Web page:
I’ve always loved this Steve Martin / Rick Moranis movie from the late 80s. It’s a look at family life by getting a peek at the lives of 4 siblings (and their parents) as they try to raise their own children.
They have problems, anger, sadness, the family black sheep, the anxiety ridden and obsessed, but most of all..and this is important…most of all they have….joy.
The Grandmother in the movie tells this story to Steve Martin’s character, Gil, as he’s struggling the the news that they are going to be having another child. His family is already a mess, he hates his job, his son is having some aniexty/ behavioral issues…typical or lol not so typical (depending on your perspective) homelife… (actually it reminds me of mine a bit LOL)
Any how, Grandma says
Grandma:You know, when I was nineteen, Grandpa took me on a roller coaster.
Grandma: Up, down, up, down. Oh, what a ride!You know, it was just so interesting to me that a ride could make me so frightened, so scared, so sick, so excited, and so thrilled all together! Some didn’t like it. They went on the merry-go-round. That just goes around. Nothing. I like the roller coaster. You get more out of it.
That is such a wonderful analogy for me. My life IS a roller coaster. There is no doubt about it… and as much as I dread those moments of feeling frightened for not knowing what the next drop is going to bring…I have to admit, I love the rushes it brings me as well. Life is NEVER dull here. There is always some new twist, a new drop, or a race to a dizzing new height…enough to keep me in line…riding.
Merry go round? Sure it offers sameness and security of knowing what come next…but me? I’ll take the E ticket ride please. My life is crazy. No. It’s CRAZY. The drama… and sadness….and heartache… but just like the coasters I love so well, the ride evens out…and the joy of the adventure, outweighs everything.
Some of you may know that I suffer from coulrophobia. Some of you may have even mocked me for it. Openly. One person recently even kept reminding me as I carefully made sure to walk around instead of over sewer grates… “that we all float down here” *SHUDDER*
My only problem with that label is, first, that the word phobia means an irrational fear of something. And seriously, can’t we all agree that there is nothing irrational about hating….clowns. Yes, clowns.
Ok, seriously, I kind of exaggerate. It’s not really a hatred or even really a fear. In fact, I”m not sure how to explain the way I now feel about clowns. I say I hate them…but it’s not “hate” in the purest sense of the word. Imagine if you were walking down the street and some strange man approached you and started touching under your chin. You would want him to get the hell away from you as fast as possible, right? THAT is how I feel about clowns. They are creepy, and they make me uncomfortable.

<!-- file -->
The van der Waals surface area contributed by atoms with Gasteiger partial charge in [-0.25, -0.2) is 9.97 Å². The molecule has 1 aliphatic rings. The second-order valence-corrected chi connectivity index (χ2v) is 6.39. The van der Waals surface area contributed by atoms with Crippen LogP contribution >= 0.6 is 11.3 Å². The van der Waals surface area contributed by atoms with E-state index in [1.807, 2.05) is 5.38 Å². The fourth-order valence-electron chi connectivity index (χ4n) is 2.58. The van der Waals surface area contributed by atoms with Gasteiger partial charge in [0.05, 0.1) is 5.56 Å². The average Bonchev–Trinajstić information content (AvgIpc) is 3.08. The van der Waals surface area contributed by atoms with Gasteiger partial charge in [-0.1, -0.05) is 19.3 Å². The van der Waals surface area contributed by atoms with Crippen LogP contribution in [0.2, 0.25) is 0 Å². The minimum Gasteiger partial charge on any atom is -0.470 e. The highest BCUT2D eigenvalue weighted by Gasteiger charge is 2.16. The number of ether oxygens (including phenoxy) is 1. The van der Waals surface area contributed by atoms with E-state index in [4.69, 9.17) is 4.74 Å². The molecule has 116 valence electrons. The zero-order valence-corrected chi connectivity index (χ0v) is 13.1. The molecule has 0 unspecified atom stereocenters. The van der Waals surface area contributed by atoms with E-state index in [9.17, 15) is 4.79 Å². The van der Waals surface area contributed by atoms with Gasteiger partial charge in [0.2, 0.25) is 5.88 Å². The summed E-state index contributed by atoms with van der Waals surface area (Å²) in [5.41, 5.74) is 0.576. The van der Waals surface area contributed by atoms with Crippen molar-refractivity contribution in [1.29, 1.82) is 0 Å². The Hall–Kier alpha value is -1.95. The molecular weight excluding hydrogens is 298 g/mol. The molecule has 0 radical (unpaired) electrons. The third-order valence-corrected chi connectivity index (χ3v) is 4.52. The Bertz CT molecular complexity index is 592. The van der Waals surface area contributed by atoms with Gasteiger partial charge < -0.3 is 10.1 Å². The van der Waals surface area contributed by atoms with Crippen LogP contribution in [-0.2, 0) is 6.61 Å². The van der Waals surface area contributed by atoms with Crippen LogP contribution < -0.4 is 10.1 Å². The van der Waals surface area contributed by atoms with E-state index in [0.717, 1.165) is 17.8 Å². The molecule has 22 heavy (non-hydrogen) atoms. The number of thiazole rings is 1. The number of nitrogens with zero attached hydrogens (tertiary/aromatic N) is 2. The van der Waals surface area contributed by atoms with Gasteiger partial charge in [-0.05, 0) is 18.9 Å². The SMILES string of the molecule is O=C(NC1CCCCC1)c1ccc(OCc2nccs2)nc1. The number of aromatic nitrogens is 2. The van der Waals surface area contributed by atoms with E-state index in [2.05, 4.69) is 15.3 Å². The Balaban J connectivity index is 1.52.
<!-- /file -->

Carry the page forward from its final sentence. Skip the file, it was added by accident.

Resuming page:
When I see a clown, I don’t want to hurt them. But… if someone else hurt said clown… well, I would admit to feeling that the cosmic balance in our world was somehow returning to an equilibrium. They somehow would deserve it, right? After all, they are creepy clowns… *shudder*
Like I said above, I know I am mocked for how I feel about clowns and for what I do when a clown is around me. Go ahead. I don’t care. There is nothing irrational about the way I feel. And I am not ashamed. In fact, I am proud of being the only rational person in a sea of people who are mistakenly indifferent to clowns. Didn’t any of you see “IT? Poltergeist?” Come on… I challenge you…name one movie where the clown was nice and not creepy… and Bozo doesn’t count.
If you had told me when I walked through the doors of LCJ, that one day I would understand “canteen hustle” or “panty bras”, I would have laughed and said “whatever”.
If you had told me that one day I would look out from my bunk and see friends; people who made me laugh and yes, even cry, I wouldn’t have believed you.
After all, I wasn’t like them. They were crack addicts, coke heads, prostitutes–they used works like “20 rock” and “K holes”; words I’ve only read in books or the daily paper. They were the people mama warned me about–from that side of town. “Quick, lock your doors.” I used to cross the street to avoid them. “Don’t make eye contact. You mustn’t make eye contact”.
They are also the people who taught me about humanity, kindness, forgiveness, and amazingly enough, myself. They may have even saved me from myself–and for that I will be eternally grateful.
I am, in reality, no different from them. I have my own problems, my own pain. I have hurt many with my decisions. I just never realized it before now.
This is the story of my life and what let me here. Funny, raw, mundane, you’ll find it here. This is my story of hope, my story of redemption….my story of recovery.